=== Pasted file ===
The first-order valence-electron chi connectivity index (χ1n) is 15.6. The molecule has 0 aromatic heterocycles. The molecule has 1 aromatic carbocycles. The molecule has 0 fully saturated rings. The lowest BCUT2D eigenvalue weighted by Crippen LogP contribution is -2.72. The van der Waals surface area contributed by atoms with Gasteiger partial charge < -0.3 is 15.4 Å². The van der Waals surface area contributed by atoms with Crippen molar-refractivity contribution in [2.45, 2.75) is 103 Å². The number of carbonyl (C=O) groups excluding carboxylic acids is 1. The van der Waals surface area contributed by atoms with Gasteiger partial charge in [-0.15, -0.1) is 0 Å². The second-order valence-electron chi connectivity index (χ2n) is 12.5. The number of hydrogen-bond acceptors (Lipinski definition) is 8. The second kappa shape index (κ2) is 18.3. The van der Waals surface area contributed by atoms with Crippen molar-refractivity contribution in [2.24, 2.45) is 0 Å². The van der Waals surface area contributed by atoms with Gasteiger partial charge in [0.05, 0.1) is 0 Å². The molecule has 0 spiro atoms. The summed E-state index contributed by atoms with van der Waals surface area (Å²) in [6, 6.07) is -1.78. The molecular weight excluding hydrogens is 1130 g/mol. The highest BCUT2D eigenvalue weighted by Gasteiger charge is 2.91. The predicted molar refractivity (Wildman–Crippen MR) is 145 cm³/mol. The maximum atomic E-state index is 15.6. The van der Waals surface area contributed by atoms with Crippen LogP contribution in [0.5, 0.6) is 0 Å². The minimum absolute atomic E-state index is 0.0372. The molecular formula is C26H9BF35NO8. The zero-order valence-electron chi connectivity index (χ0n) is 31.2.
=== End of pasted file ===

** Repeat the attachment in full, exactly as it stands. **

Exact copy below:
The first-order valence-electron chi connectivity index (χ1n) is 15.6. The molecule has 0 aromatic heterocycles. The molecule has 1 aromatic carbocycles. The molecule has 0 fully saturated rings. The lowest BCUT2D eigenvalue weighted by Crippen LogP contribution is -2.72. The van der Waals surface area contributed by atoms with Gasteiger partial charge < -0.3 is 15.4 Å². The van der Waals surface area contributed by atoms with Crippen molar-refractivity contribution in [2.45, 2.75) is 103 Å². The number of carbonyl (C=O) groups excluding carboxylic acids is 1. The van der Waals surface area contributed by atoms with Gasteiger partial charge in [-0.15, -0.1) is 0 Å². The second-order valence-electron chi connectivity index (χ2n) is 12.5. The number of hydrogen-bond acceptors (Lipinski definition) is 8. The second kappa shape index (κ2) is 18.3. The van der Waals surface area contributed by atoms with Crippen molar-refractivity contribution in [2.24, 2.45) is 0 Å². The van der Waals surface area contributed by atoms with Gasteiger partial charge in [0.05, 0.1) is 0 Å². The molecule has 0 spiro atoms. The summed E-state index contributed by atoms with van der Waals surface area (Å²) in [6, 6.07) is -1.78. The molecular weight excluding hydrogens is 1130 g/mol. The highest BCUT2D eigenvalue weighted by Gasteiger charge is 2.91. The predicted molar refractivity (Wildman–Crippen MR) is 145 cm³/mol. The maximum atomic E-state index is 15.6. The van der Waals surface area contributed by atoms with Crippen LogP contribution in [0.5, 0.6) is 0 Å². The minimum absolute atomic E-state index is 0.0372. The molecular formula is C26H9BF35NO8. The zero-order valence-electron chi connectivity index (χ0n) is 31.2.